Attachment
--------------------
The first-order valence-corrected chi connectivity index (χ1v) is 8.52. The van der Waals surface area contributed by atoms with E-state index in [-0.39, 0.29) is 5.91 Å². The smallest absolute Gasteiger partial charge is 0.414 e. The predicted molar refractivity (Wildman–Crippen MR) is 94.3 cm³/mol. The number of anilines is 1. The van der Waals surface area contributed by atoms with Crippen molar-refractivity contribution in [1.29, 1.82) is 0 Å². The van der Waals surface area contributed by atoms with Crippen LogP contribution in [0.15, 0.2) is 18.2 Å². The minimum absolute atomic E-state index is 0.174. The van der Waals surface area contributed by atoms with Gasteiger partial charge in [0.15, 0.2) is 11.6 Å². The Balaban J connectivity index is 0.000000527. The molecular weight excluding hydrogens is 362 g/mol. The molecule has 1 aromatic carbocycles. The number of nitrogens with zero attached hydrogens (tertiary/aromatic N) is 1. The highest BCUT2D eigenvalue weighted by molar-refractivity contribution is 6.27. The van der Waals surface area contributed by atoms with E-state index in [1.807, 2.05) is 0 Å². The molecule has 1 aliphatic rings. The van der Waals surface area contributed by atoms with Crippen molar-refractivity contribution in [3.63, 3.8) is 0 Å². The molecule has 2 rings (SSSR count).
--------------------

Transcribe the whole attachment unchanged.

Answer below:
The first-order valence-corrected chi connectivity index (χ1v) is 8.52. The van der Waals surface area contributed by atoms with E-state index in [-0.39, 0.29) is 5.91 Å². The smallest absolute Gasteiger partial charge is 0.414 e. The predicted molar refractivity (Wildman–Crippen MR) is 94.3 cm³/mol. The number of anilines is 1. The van der Waals surface area contributed by atoms with Crippen molar-refractivity contribution in [1.29, 1.82) is 0 Å². The van der Waals surface area contributed by atoms with Crippen LogP contribution in [0.15, 0.2) is 18.2 Å². The minimum absolute atomic E-state index is 0.174. The van der Waals surface area contributed by atoms with Gasteiger partial charge in [0.15, 0.2) is 11.6 Å². The Balaban J connectivity index is 0.000000527. The molecular weight excluding hydrogens is 362 g/mol. The molecule has 1 aromatic carbocycles. The number of nitrogens with zero attached hydrogens (tertiary/aromatic N) is 1. The highest BCUT2D eigenvalue weighted by molar-refractivity contribution is 6.27. The van der Waals surface area contributed by atoms with E-state index in [1.807, 2.05) is 0 Å². The molecule has 1 aliphatic rings. The van der Waals surface area contributed by atoms with Crippen molar-refractivity contribution in [3.63, 3.8) is 0 Å². The molecule has 2 rings (SSSR count).